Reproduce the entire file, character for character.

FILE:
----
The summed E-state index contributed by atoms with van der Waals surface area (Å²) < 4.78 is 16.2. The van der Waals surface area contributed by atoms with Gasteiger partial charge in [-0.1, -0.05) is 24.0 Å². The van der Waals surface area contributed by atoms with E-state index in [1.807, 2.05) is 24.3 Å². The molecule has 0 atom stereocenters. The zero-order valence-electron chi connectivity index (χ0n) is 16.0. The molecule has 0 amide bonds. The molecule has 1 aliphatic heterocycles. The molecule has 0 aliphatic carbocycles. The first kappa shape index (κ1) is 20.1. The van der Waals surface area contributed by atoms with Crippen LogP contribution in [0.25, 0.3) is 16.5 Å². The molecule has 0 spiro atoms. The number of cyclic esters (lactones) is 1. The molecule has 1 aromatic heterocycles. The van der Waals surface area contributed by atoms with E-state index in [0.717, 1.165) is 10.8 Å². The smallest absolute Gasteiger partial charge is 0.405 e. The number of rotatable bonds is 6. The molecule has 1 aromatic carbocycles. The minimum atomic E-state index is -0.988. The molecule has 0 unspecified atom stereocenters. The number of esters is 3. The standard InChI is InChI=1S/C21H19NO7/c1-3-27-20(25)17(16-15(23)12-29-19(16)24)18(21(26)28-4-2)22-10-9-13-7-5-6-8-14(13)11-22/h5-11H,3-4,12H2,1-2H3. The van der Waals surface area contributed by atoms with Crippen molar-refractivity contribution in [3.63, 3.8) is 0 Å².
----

The summed E-state index contributed by atoms with van der Waals surface area (Å²) < 4.78 is 16.2. The van der Waals surface area contributed by atoms with Gasteiger partial charge in [-0.1, -0.05) is 24.0 Å². The van der Waals surface area contributed by atoms with E-state index in [1.807, 2.05) is 24.3 Å². The molecule has 0 atom stereocenters. The zero-order valence-electron chi connectivity index (χ0n) is 16.0. The molecule has 0 amide bonds. The molecule has 1 aliphatic heterocycles. The molecule has 0 aliphatic carbocycles. The first kappa shape index (κ1) is 20.1. The van der Waals surface area contributed by atoms with Crippen LogP contribution in [0.25, 0.3) is 16.5 Å². The molecule has 0 spiro atoms. The number of cyclic esters (lactones) is 1. The molecule has 1 aromatic heterocycles. The van der Waals surface area contributed by atoms with E-state index in [0.717, 1.165) is 10.8 Å². The smallest absolute Gasteiger partial charge is 0.405 e. The number of rotatable bonds is 6. The molecule has 1 aromatic carbocycles. The minimum atomic E-state index is -0.988. The molecule has 0 unspecified atom stereocenters. The number of esters is 3. The standard InChI is InChI=1S/C21H19NO7/c1-3-27-20(25)17(16-15(23)12-29-19(16)24)18(21(26)28-4-2)22-10-9-13-7-5-6-8-14(13)11-22/h5-11H,3-4,12H2,1-2H3. The van der Waals surface area contributed by atoms with Crippen molar-refractivity contribution in [3.63, 3.8) is 0 Å².